Thursday, February 24, 2011

How Long

I have recently noticed that many of the challenges involved in writing a PhD can be adequately expressed using scenes from the Madagascar films.

As a PhD student you become somewhat insular. You spend a lot of time by yourself. Muttering intermittently. The outside world is suspect.

You wonder why you are doing it. And consider what else you might prefer to be doing... What if you only had two days to live? Keep writing the thesis?

You get overexcited at conferences.

And sometimes you just get really impatient.

My sentiments exactly.

I like King Julien.

Monday, February 21, 2011

Hybrid Anatomy

I recently discovered the work of Roberto Osti, and was struck by how much he seems to draw on the style of the early grotesque.

The painting below is particularly reminiscent of the composite human/nonhuman bodies that characterise the early grotesque style.

[Shaman in Spring]

Osti combines human, animal and plant parts to create evocative, fantastical anatomies in pencil and paint.

[The Site of the Soul]

He depicts fantasy creatures using a medical-textbook style of illustration. Everything is cross-sectioned, showing veins, muscles and bones.


You could argue that these images re-situate creatures of mythology in a biomedical framework, making them seem less mysterious and more easily containable via scientific modes of viewing and classifying the body.

[Deconstruction of a Werewolf]

Or perhaps they offer an alternative perspective, and show us how supposedly 'imaginary' beasts might actually function in terms of real biological systems?

[Deconstruction of a Faun]

Either way, I like it.

You can check out more of Osti's work at his website here.

[Via Street Anatomy]

Thursday, February 17, 2011

Let It Flow

It can be difficult to relax sometimes.

So many niceties to observe. And we don't all enjoy the same things.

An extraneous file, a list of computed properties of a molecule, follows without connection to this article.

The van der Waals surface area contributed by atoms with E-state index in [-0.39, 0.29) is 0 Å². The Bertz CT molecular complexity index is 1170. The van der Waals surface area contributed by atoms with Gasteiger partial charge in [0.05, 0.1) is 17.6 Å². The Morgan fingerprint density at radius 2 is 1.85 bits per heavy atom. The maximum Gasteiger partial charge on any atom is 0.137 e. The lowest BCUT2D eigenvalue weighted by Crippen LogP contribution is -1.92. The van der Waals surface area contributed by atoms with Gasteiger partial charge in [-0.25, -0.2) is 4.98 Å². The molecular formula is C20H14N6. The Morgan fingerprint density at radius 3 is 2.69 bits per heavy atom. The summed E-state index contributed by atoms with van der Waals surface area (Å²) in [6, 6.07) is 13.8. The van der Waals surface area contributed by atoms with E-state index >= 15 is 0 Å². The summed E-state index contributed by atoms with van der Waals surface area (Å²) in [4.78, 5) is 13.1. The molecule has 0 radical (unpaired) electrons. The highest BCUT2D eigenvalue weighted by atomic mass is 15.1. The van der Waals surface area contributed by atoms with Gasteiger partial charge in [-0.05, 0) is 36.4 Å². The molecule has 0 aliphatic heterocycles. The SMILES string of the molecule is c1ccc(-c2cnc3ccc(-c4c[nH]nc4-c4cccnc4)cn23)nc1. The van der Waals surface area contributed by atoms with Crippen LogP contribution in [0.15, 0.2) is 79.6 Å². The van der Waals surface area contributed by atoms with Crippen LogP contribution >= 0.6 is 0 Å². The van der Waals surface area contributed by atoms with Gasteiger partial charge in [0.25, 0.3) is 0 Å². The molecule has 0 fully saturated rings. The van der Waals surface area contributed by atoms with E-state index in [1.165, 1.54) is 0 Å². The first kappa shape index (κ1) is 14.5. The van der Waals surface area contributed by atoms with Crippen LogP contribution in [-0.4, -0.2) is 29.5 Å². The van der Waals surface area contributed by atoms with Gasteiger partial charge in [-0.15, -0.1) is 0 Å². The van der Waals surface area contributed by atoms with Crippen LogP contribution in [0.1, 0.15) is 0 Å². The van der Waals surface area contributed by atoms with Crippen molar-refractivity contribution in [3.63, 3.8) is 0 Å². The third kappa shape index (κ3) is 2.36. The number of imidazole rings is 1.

When stressed, I highly recommend watching The League of Gentlemen. It will make you feel extremely normal and put together.

Sunday, February 13, 2011

Made This Way

For those with a hankering to see more composite bodies on this ye olde web log (mostly me, I suspect). Behold... the Amalga-Beast.


The Amalga-Beast was created by Namor the Sub-Mariner, a lesser known Marvel character who explains the process in the above frame from Avengers 1#40 (1967). Namor himself is an aquatic mutant, and the Amalga-Beast was "formed by combining the bodies of various of [his] finny subjects."


You can't see too well from these frames, but it looks as though these "finny subjects" included at least a turtle, a crab, an octopus and a shark. This clever person made a model which shows more details:

Coincidentally (segue alert), Namor appears in another series of comics starring Grotesk, the super-villain and all-round subterranean manthing who just happens to be this blog's namesake. Who knew Marvel were so interested in the grotesque? If I get around to scanning the images I might post about Grotesk sometime soon. He never gets much publicity, for some reason.

Thursday, February 10, 2011

Grotesque Gyrations by Gifted Eccentriques

Not only does this image feature acrobats who look like Mr B. Natural, it just might have the best title ever.


And it's going into the thesis in 3... 2... 1...

Monday, February 7, 2011

Madam Mim